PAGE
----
A Homemade Applesauce Converter
“By all these lovely tokens September days are here, With summer’s best of weather And autumn’s best of cheer.” ~ Helen Hunt Jackson
Keeping with the apple theme and also channeling a bit of childhood, my Mom, aunt, and grandmother use to make this scrumptious delicacy all the time when I was growing up. Yet as a chef and someone who worked at a Cider Mill, I never once made applesauce until Sunday. Lord knows I definitely love to eat it! With a peck of apples I had more then enough to not just make an apple crisp, but also attempt my hand at one of the staples in my diet, that up until now, people had always made me or, gasps I bought at the store!
My only complaint was that I didn’t have more apples. It was that good! And I am generally someone who doesn’t like her own baking slash cooking. In fact ninety-five percent of the time I have to trust other peoples commentary, because my taste buds always find something wrong.
Well not anymore! This silenced my tough inner critic, at least for today’s meal.
Once again the toughest part of this recipe is the coring the apples. I recommend you invest in a good apple corer slash peeler. Take it from someone who knows, if you have a bad corer, you will start cursing at any and all apples and it will not be a fun process. What is more, you also run the chance of injuring yourself…Not like I have two identical scars on my pinky from a defunct peeler or anything.
Severing pinky fingers aside, this recipe is a slice ’em and leave ’em kind of recipe. It is that easy! This is also a recipe that is a guesstimate and really depends on taste. if you love a sweeter sauce then use more brown sugar, if you prefer a tarter taste use less the same goes for cinnamon. I also add a dash of nutmeg because well why not?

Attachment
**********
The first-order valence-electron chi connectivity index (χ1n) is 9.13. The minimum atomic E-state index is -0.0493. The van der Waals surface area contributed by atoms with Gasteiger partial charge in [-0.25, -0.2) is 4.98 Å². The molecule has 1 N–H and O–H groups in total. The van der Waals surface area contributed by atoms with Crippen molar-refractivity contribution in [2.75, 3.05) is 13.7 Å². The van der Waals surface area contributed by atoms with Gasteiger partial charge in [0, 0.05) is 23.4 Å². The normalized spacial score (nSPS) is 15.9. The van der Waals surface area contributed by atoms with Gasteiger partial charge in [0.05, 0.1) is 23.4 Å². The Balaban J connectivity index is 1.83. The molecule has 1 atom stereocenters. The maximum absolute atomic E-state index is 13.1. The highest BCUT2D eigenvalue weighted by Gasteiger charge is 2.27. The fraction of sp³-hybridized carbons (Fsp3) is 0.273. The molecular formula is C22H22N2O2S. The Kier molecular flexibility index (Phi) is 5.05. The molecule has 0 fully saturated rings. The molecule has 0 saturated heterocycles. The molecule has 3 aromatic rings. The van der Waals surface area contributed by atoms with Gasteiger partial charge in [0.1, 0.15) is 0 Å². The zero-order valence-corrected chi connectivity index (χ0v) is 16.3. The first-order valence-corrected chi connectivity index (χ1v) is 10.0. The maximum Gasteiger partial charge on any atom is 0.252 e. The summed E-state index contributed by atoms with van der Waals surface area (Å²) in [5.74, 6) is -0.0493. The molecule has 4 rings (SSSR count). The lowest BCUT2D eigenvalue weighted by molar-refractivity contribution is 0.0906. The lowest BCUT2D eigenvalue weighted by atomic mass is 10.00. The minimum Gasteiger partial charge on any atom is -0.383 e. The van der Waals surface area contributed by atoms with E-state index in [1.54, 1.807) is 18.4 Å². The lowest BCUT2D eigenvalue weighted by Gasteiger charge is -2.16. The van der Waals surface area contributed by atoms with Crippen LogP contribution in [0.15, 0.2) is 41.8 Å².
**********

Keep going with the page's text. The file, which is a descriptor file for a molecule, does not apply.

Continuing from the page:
I filled a three and a half quart le creuset pot to the top with a variety of different apples (the cover didn’t even shut all the way). I know there are certain apples that are best for cooking, or apple crisp, or apple sauce, but I find I prefer all different types, as it allows for a balanced flavor. Not to sweet, not to tart.
I then poured six ounces of cider, and six ounces of water into the pot, turned the stove on and went about my day (you can also do this in a slow cooker) for about forty minutes. When it began to bubble over, I turned the heat down low and began to mix and mash (I used a large metal spoon for this) until a lot of the chunks were broken up.
I stirred in about three tablespoons cinnamon, a teaspoon of nutmeg, and a half cup of brown sugar. I was expecting to use more sugar, but I really didn’t need it. I then put the top back on (which actually fit since it had reduced yay!) until it began to boil once again. about twelve minutes.
I then turned the stove off, and let it cool before I poured the mixture into a blender to smooth out the leftover chunks.
Then the real fun started! I had actually pureed it, a bit longer then I originally intended, but it was so decadent, and smooth! I honestly felt like I was eating dessert it was so yummy! I don’t think I can ever go back to store bought applesauce again!
Have you ever had or made homemade applesauce? Do you prefer it smoother or chunkier?